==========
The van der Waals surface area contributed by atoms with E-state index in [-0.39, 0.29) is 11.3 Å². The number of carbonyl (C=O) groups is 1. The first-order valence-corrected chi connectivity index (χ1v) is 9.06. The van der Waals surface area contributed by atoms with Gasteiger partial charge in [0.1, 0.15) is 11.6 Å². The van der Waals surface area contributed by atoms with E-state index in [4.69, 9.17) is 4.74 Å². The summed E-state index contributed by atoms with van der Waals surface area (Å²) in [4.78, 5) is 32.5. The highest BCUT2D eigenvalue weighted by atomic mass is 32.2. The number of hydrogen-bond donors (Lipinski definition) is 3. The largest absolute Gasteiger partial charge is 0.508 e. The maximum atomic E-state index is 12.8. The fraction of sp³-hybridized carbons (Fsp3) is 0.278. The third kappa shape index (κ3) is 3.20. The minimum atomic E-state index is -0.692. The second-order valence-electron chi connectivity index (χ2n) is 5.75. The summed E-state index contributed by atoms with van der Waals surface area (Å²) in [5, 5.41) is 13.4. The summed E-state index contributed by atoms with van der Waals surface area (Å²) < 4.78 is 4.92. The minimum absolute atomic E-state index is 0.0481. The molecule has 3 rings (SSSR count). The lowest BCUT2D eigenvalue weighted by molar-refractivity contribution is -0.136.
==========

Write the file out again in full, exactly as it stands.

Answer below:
The van der Waals surface area contributed by atoms with E-state index in [-0.39, 0.29) is 11.3 Å². The number of carbonyl (C=O) groups is 1. The first-order valence-corrected chi connectivity index (χ1v) is 9.06. The van der Waals surface area contributed by atoms with Gasteiger partial charge in [0.1, 0.15) is 11.6 Å². The van der Waals surface area contributed by atoms with E-state index in [4.69, 9.17) is 4.74 Å². The summed E-state index contributed by atoms with van der Waals surface area (Å²) in [4.78, 5) is 32.5. The highest BCUT2D eigenvalue weighted by atomic mass is 32.2. The number of hydrogen-bond donors (Lipinski definition) is 3. The largest absolute Gasteiger partial charge is 0.508 e. The maximum atomic E-state index is 12.8. The fraction of sp³-hybridized carbons (Fsp3) is 0.278. The third kappa shape index (κ3) is 3.20. The minimum atomic E-state index is -0.692. The second-order valence-electron chi connectivity index (χ2n) is 5.75. The summed E-state index contributed by atoms with van der Waals surface area (Å²) in [5, 5.41) is 13.4. The summed E-state index contributed by atoms with van der Waals surface area (Å²) < 4.78 is 4.92. The minimum absolute atomic E-state index is 0.0481. The molecule has 3 rings (SSSR count). The lowest BCUT2D eigenvalue weighted by molar-refractivity contribution is -0.136.